On our way to the State Wildlife Area we picked up a Merlin along Deep Branch Road and a Pileated Woodpecker along Prime Hook Road. The State Area was for the most part quite, but we did pick up Red-shouldered Hawk, and a very late Gray-checked Thrush and a Common Yellowthroat.

The marsh area of Prime Hook Road was next and as we entered the marsh we had an young Bald Eagle in a large kettle of Turkey Vultures. A search through the Canada Geese failed to yield anything special. Prime Hook Beach itself yielded a single Canvasback in a flock of Green-winged Teals, a single White-winged Scoter, several Horned Grebes, a Great Cormorant, and several Black-bellied Plovers. We then headed north to Slaughter Beach where we added Black-crowned Night-Heron, Dunlin, Long-billed Dowitcher, Bonaparte's Gull, and Forster's Tern. With the time past noon, we decided to head off to the Milton for lunch with a lunch-time total of 108 species.

After picking up lunch we headed to Broadkill Road to enjoy our lunch while looking over several thousand Snow Geese in the south impoundment. Just as lunch was over we picked up a single Cackling Goose in the flock. We then began to look hard for shorebirds, and with the help of a Northern Harrier we were able to find Lesser Yellowlegs, Western , Least, and Pectoral Sandpiper. After some hard looking, the salt marsh then yielded Nelson's Sharp-tailed Sparrow, Saltmarsh Sharp-tailed Sparrow, and Seaside Sparrow. We then moved up to Fowler Beach for a bay watch, and we were not disappointed. Along Fowler Beach Road we found good numbers of American Pipits in the fields, and in the marsh area to the north of the road we found a single Wilson's Snipe. The bay watch began with an adult Lesser Black-backed Gull, followed by Black Scoter, Ring-necked Duck, Long-tailed Duck, Snow Bunting, an amazing flock of 13 Redheads, plus 3 others in flight (only second time I have seen them on the refuge), an even more amazing Gull-billed Tern, and a single female Common Goldeneye.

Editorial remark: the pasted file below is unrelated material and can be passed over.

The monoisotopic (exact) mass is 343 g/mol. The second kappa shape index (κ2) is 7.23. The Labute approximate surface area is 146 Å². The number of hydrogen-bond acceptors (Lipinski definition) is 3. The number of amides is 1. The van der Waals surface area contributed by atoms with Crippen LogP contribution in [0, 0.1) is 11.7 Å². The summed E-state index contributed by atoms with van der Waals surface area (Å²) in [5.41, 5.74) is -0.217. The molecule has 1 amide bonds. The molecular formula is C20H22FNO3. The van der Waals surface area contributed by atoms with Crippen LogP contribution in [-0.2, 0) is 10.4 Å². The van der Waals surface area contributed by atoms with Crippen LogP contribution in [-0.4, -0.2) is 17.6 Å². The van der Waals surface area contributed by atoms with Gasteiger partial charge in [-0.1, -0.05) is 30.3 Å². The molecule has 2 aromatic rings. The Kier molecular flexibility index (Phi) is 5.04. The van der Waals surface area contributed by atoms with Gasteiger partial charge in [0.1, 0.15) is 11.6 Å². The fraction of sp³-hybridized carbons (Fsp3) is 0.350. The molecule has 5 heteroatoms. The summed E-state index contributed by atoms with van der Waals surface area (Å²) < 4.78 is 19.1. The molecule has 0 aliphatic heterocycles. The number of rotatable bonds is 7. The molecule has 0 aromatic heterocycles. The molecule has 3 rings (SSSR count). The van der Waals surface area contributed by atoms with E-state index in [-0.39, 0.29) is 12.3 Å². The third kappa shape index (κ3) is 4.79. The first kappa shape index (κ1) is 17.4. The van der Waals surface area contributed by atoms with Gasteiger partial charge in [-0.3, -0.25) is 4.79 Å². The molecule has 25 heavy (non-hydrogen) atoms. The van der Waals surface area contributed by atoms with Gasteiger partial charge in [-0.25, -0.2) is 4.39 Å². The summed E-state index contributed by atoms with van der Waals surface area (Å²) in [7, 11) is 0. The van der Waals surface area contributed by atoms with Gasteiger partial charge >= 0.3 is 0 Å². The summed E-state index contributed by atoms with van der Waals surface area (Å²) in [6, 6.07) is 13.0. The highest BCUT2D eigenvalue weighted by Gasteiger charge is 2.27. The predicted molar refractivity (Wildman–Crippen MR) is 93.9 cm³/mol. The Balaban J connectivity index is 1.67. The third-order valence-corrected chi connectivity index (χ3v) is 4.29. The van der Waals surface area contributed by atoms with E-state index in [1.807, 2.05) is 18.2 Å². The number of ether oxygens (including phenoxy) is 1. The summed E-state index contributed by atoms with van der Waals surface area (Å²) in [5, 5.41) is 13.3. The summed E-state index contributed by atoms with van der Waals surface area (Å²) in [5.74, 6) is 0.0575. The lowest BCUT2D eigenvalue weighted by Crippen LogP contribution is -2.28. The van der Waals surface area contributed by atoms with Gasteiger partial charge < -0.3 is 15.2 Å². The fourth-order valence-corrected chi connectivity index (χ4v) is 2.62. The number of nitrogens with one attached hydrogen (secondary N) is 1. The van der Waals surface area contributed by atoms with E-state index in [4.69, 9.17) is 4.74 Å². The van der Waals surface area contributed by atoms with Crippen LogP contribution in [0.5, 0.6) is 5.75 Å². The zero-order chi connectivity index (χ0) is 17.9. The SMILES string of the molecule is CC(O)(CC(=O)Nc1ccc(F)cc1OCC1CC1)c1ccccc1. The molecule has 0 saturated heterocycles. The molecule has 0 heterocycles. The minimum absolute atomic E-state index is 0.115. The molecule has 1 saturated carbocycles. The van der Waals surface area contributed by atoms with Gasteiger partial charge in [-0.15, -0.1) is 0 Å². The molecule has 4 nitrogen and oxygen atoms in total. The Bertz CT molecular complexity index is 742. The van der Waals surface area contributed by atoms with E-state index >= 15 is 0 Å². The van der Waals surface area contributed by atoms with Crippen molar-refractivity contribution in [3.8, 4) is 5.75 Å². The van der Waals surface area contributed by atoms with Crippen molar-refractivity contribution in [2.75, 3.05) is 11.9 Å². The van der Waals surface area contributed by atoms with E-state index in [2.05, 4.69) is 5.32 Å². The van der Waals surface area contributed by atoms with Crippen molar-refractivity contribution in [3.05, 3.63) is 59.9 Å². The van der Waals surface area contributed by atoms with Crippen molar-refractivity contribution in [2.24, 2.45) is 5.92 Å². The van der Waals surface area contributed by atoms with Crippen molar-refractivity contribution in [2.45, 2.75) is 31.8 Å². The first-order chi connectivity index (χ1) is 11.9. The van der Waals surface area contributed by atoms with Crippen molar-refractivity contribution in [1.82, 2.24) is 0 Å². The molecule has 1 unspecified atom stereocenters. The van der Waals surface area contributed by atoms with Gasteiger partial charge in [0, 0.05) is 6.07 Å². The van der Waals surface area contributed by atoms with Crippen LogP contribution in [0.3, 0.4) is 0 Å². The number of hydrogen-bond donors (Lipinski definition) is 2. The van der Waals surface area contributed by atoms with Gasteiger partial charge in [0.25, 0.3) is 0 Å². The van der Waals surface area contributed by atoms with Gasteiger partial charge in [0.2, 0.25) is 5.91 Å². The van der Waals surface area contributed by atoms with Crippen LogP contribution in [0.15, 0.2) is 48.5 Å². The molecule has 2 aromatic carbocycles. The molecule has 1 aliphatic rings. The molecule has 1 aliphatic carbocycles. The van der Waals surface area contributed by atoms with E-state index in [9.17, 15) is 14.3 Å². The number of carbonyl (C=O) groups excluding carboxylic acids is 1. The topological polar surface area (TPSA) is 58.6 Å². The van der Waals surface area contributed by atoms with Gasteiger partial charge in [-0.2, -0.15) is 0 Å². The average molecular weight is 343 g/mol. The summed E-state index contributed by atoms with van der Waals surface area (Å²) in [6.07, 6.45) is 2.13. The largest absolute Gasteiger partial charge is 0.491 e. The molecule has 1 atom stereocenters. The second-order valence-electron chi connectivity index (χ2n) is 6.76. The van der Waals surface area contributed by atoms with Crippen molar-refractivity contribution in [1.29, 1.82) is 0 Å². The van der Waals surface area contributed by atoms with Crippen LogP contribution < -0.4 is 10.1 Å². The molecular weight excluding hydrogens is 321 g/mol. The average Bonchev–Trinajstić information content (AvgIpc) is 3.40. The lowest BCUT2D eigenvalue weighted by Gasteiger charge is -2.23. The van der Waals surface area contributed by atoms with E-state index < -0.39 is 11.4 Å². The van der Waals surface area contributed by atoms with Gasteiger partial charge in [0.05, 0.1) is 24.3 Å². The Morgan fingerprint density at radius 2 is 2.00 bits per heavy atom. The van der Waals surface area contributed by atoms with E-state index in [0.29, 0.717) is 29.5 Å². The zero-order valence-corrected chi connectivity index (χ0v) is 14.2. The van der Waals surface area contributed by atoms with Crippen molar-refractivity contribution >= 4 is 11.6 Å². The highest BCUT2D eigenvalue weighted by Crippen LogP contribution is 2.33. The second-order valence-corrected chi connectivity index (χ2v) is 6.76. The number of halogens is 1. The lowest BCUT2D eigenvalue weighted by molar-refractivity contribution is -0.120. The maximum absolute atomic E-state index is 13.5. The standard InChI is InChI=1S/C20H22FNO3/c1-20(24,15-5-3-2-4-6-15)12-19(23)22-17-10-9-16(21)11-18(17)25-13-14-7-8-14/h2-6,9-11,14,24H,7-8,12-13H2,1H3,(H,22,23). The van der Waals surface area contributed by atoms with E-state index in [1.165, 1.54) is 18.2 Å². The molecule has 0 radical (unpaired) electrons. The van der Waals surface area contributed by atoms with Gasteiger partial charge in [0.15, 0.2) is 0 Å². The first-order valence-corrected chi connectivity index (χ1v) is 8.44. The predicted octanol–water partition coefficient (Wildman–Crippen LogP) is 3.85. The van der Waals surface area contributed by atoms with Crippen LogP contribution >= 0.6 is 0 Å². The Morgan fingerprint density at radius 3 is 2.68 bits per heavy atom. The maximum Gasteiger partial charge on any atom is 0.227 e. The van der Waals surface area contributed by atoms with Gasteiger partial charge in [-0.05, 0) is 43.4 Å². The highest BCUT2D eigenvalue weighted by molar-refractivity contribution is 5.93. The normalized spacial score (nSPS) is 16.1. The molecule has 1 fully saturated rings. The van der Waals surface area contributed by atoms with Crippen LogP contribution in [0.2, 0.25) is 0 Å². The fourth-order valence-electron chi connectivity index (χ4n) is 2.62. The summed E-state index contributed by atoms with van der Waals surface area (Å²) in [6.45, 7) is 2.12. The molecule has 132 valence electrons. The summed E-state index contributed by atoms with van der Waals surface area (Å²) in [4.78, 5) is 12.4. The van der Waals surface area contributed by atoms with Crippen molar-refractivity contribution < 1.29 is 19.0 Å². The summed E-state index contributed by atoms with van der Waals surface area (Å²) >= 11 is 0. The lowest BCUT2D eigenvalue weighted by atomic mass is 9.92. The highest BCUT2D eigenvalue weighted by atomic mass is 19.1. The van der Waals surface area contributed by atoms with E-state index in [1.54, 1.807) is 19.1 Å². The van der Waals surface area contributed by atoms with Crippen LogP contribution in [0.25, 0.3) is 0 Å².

With daylight beginning to fade we then headed south to Oyster Rocks. Once there, we had several Clapper Rails calling and were able to spot two of them along the banks of the Broadkill River. With the sun just about set, Bruce spotted some Boat-tailed Grackles. We finished the day at 5:30 pm with a flyover Short-eared Owl for a total of 129 species (3rd highest behind May (151), and June & August (130)). Biggest misses were Greater Scaup and Horned Lark.

This outing brought our cumulative 'Hundred on the Hook Day' total for the year to 246 species. We added 5 new species to our list today (Redhead, White-winged Scoter, Gull-billed Tern, Short-eared Owl, and Gray-check Thrush). For the second month we held steady on the 'All Trip' list at 40 species.